Apple’s latest – and disappointing – annual iPhone product unveiling also revealed the two biggest headaches troubling CEO Tim Cook today: first is the lack of a new “must have” gadget (Apple watch EKG aside), with the iPhone failing to impress the faithful for the second year in a row, and prompting sellside analysts to conclude that for one more year there won’t be a “must have” iPhone supercycle.
Second is that as a result of this lack of creativity and innovation, and perhaps due to market saturation, iPhone sales have now been largely stagnant for three years, with AAPL reporting a modest decline in iPhone sales in the last quarter.
Which leads us to the most closely watched part of yesterday’s Apple presentation: the price points of the various iPhones, which will be key in establishing both projected and realized average selling prices. And since total revenue is a function of total sales x prices, Apple is now focusing exclusively on the price point, realizing that volumes may have topped out.
For the best visual representation of just how inflationary Apple’s “price hiking” strategy is, we present readers with the following chart from Horace Dediu, which shows that after pricing the original iPhone 1 around $500 a decade ago, the top end iPhone XS Max 512 will now cost $1,449 – or as much as a top of the line notebook computer – with many of the “well-equipped” new models selling for over $1,000, while a variety of legacy models will still be available for as low as $500.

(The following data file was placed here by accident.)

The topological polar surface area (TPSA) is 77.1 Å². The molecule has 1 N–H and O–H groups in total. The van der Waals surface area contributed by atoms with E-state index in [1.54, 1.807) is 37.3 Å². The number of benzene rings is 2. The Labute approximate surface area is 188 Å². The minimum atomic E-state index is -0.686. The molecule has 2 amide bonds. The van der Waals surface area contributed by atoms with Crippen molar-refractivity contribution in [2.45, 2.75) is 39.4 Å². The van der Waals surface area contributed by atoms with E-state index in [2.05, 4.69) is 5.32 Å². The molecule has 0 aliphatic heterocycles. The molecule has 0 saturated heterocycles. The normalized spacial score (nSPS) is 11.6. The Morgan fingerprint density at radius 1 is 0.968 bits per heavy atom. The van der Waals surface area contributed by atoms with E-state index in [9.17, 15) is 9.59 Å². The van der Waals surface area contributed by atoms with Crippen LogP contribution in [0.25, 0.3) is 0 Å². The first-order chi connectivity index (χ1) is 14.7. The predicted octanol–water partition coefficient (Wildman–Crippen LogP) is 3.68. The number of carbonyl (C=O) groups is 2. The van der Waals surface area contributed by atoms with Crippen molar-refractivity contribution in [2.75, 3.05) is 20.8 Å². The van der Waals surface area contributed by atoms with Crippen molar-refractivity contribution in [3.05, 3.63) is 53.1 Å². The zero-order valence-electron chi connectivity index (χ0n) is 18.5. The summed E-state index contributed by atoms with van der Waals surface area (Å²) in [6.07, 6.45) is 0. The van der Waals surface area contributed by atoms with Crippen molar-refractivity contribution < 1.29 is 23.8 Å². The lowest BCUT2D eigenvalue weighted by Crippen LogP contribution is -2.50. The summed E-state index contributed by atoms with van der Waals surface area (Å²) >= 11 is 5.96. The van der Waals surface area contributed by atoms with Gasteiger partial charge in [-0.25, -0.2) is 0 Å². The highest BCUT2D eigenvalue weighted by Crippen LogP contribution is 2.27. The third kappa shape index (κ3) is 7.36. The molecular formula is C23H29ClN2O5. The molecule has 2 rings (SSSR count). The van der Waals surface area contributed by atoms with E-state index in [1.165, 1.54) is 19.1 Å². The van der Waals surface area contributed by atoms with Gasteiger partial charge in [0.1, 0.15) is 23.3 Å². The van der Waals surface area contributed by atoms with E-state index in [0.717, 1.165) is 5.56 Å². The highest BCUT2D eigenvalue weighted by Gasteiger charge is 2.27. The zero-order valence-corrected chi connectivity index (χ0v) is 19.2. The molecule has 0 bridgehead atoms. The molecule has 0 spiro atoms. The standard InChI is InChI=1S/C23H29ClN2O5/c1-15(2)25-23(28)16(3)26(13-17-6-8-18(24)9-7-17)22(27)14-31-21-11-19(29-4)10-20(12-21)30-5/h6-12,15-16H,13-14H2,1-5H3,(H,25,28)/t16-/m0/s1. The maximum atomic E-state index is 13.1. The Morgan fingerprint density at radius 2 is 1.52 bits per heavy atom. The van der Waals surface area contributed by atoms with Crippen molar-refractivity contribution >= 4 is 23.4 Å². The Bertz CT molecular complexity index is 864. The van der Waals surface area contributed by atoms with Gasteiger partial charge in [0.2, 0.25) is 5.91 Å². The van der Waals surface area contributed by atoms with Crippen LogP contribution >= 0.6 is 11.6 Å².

In other words, a price point for everyone, or so Apple believes with Tim Cook naturally hoping that the bulk of the new iPhones sold will in the highest pricing tier cluster.
Will this strategy, coupled with the magnetic attraction of Apple’s ecosystem work, or will Apple’s lack of innovation and chronic recent plagiarism of the best Samsung features eventually end up costing Cook remains to be seen. The first channel checks of the new iPhone will be available in late October when the new generation of iPhones goes on sale. Check back then.
One thing is clear: for all those who claim that new technology is supposed to be deflationary, Tim Cook’s strategy is anything but.